Stepski vuk je napisan Hesse je Stepskog vuka provukao kroz psihoanalizu te se kroz glavnog junaka nastojao objasniti samome sebi. Stanovao je devet ili deset mjeseci kod njih, tiho i usamljeno. Hallerovu usamljenost je spoznao tek iz njegovih zapisa. Priznaje da je tek kasnije doznao da je Haller bio bolestan i da mu hodanje zadaje muke.
|Published (Last):||18 June 2014|
|PDF File Size:||14.82 Mb|
|ePub File Size:||17.13 Mb|
|Price:||Free* [*Free Regsitration Required]|
After several weeks, however, he left Basel , only returning near the end of the year. Upon his return he rented a separate apartment, adding to his isolation.
After a short trip to Germany with Wenger, Hesse stopped seeing her almost completely. The novel was later released in That version was translated by Basil Creighton. The acquaintance adds a short preface of his own and then has the manuscript published. As the story begins, the hero is beset by reflections on his being ill-suited for the world of everyday, regular people, specifically for frivolous bourgeois society.
In his aimless wanderings about the city he encounters a person carrying an advertisement for a magic theatre who gives him a small book, Treatise on the Steppenwolf. It is a discourse on a man who believes himself to be of two natures: one high, the spiritual nature of man; the other is low and animalistic, a "wolf of the steppes".
This man is entangled in an irresolvable struggle, never content with either nature because he cannot see beyond this self-made concept. It also discusses his suicidal intentions, describing him as one of the "suicides": people who, deep down, knew they would take their own life one day.
But to counter that, it hails his potential to be great, to be one of the "Immortals". By chance, Harry encounters the man who gave him the book, just as the man has attended a funeral. He inquires about the magic theater, to which the man replies, "Not for everybody.
When returning from the funeral, Harry meets a former academic friend with whom he had often discussed Oriental mythology, and who invites Harry to his home. While there, Harry is disgusted by the nationalistic mentality of his friend, who inadvertently criticizes a column Harry wrote. This episode confirms to Harry that he is, and will always be, a stranger to his society.
Trying to postpone returning home, where he fears all that awaits him is his own suicide, Harry walks aimlessly around the town for most of the night, finally stopping to rest at the dance hall where the man had sent him earlier.
He happens upon a young woman, Hermine, who quickly recognizes his desperation. Hermine promises a second meeting, and provides Harry with a reason to live or at least a substantial excuse to continue living that he eagerly embraces. During the next few weeks, Hermine introduces Harry to the indulgences of what he calls the "bourgeois". She teaches Harry to dance, introduces him to casual drug use, finds him a lover Maria and, more importantly, forces him to accept these as legitimate and worthy aspects of a full life.
Hermine also introduces Harry to a mysterious saxophonist named Pablo, who appears to be the very opposite of what Harry considers a serious, thoughtful man.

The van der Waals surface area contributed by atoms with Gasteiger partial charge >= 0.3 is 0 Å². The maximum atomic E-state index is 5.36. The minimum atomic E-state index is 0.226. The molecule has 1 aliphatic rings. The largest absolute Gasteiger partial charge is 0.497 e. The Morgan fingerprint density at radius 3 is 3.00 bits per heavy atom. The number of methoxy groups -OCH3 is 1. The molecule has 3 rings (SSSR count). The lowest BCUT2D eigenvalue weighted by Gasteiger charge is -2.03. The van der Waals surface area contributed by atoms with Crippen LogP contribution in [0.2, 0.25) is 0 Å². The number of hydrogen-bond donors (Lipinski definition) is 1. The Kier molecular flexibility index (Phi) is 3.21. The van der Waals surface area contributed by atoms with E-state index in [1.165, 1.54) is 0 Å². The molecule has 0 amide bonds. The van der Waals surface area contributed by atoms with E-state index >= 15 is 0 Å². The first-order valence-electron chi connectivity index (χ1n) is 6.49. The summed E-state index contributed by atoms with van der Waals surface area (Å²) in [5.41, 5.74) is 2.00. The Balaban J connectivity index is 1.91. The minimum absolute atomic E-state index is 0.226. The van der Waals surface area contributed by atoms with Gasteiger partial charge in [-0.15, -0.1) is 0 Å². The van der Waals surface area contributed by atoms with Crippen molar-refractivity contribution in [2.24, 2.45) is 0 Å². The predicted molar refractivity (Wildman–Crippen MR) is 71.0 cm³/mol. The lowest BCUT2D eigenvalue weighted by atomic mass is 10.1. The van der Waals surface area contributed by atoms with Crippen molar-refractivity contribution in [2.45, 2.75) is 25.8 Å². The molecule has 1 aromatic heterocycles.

After attending a lavish masquerade ball, Pablo brings Harry to his metaphorical "magic theatre", where the concerns and notions that plagued his soul disintegrate as he interacts with the ethereal and phantasmal.
The Magic Theatre is a place where he experiences the fantasies that exist in his mind. The Theater is described as a long horseshoe-shaped corridor with a mirror on one side and a great number of doors on the other. Harry enters five of these labeled doors, each of which symbolizes a fraction of his life. It was also introduced in many new colleges for study, and interest in the book and in Hermann Hesse was feted in America for more than a decade afterwards.
It is about a wolf named Harry who is kept in a zoo, and who entertains crowds by destroying images of German cultural icons such as Goethe and Mozart. The name Steppenwolf has become notable in popular culture for various organizations and establishments. In , the band Steppenwolf , headed by German-born singer John Kay , took their name from the novel.
The innovative Magic Theatre Company, founded in in Berkeley and which later became resident in San Francisco, takes its name from the "Magic Theatre" of the novel, and the Steppenwolf Theatre Company in Chicago , founded in by actors Terry Kinney , Jeff Perry , and Gary Sinise , took its name from the novel. Danish acid rock band Steppeulvene —68 also took their name from this novel.
Zbigniew Brzezinski includes a quote from Steppenwolf as an epigraph to his book Between Two Ages. Michael Haller making a reference to the author when he mentioned that, if his illegitimate son took his surname, he would be "Harry Haller" instead of Harry Bosch. Paula Cole references the concept of the steppenwolf in her song "Pearl" on her album Amen. Steppenwolf was also referenced in the film Mall The lyrics on the album "Finisterre" by the German black metal band Der Weg einer Freiheit are largely based on this book.
It largely and directly references Steppenwolf in its lyrics and description. Film adaptation[ edit ] The novel was adapted into the film Steppenwolf.
STEPSKI VUK - Herman Hese